Nobel Prize for Literature 1972
A young woman inadvertently becomes the centre of the sensationalism and political agitation of a boulevard newspaper.
After falling in love with a young man who is wanted by police for “radicalism”, Katharina Blum’s life is made unbearable by journalists who scrutinize and make public every aspect of her private life. The consequence of this violation of her privacy by the media is the beginning of the story: Katharina Blum has shot a journalist and another photographer has been shot by an unknown woman. This is the shocking incident that cries for interpretation and clarification.
The pattern of the street ballad of a woman’s lost honour is used here for its emancipatory and aggressive potential: The woman who has been humiliated in the public opinion fights back – if necessary with violence.
Böll added in a preface: “Characters and storyline are a work of fiction. Should similarities to the journalistic methods of a certain boulevard newspaper be detected, these similarities are neither intended nor accidental but inevitable.”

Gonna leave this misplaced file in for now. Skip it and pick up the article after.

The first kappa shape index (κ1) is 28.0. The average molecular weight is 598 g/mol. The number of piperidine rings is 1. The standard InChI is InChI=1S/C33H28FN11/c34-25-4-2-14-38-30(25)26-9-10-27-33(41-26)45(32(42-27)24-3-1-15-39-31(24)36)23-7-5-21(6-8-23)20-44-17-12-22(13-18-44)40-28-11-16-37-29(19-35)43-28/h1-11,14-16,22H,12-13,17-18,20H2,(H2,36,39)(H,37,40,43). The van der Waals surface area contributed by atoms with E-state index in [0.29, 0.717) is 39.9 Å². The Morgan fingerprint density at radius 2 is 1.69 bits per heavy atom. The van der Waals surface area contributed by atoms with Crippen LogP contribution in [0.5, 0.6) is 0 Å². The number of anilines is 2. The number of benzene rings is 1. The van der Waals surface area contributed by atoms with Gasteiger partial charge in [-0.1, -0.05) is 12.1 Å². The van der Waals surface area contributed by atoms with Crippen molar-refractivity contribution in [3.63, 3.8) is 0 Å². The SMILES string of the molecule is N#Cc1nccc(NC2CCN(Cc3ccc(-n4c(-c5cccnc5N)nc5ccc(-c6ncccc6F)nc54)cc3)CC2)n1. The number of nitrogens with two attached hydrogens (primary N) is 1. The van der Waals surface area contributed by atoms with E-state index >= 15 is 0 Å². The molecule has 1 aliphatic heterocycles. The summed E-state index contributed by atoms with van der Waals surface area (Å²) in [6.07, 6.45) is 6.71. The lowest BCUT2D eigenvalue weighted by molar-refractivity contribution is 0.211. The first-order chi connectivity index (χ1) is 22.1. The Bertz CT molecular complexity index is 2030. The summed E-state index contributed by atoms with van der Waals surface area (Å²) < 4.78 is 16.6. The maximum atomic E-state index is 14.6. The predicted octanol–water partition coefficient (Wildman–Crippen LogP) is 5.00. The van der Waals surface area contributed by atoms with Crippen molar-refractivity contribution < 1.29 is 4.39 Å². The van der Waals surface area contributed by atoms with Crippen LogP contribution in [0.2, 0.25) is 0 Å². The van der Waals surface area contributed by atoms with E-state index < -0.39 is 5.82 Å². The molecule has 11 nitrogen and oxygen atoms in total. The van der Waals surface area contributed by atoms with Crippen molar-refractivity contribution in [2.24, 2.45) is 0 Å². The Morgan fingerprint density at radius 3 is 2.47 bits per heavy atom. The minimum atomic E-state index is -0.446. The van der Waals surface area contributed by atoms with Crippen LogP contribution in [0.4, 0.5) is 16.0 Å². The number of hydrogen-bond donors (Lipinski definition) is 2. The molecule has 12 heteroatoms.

"Böll sustains a masterly and insidious tension to the end. He is detached, angry and totally in control" (The Times)
"Such is the force of Böll’s conviction, the clarity of his vision and the icy economy of his unemotive prose that within this short space he has distilled a spirit that burns into the palate the unmistakeable and lasting tang of truth" (Sunday Times)
"A marvel of compression and irony" (Sunday Telegraph)
release: 30. November -0001
160 pages, gebunden mit SU
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- 0,00 sFr
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China: Shanghai 99 Reader’s Culture
Israel: Kinneret Zmora Dvir
Macedonia: Ars Lamina
The title was furthermore published in the following countries: Albania, Bulgaria, Czech Republic, Denmark, Finland, Georgia, Greece, Hungary, Iceland, Israel, Japan, Latvia, Netherlands, Norway, Pakistan, Poland, Portugal, Romania, Slovenia, Spain, USA, Yugoslavia.
About the Author
In 1972, Heinrich Böll became the first German to win the Nobel Prize for literature since Thomas Mann in 1929. Born in Cologne, in 1917, Böll was reared in a liberal Catholic, pacifist family. Drafted into the Wehrmacht, he served on the Russian and French fronts and was wounded four times before he found himself in an American prison camp. After the war he began writing about his shattering experiences as a soldier. His first novel, The Train Was on Time, was published in 1949, and he went on to become one of the most prolific and important of post-war German writers. Böll served for several years as the president of International P.E.N. and was a leading defender of the intellectual freedom of writers throughout the world. He died in June 1985.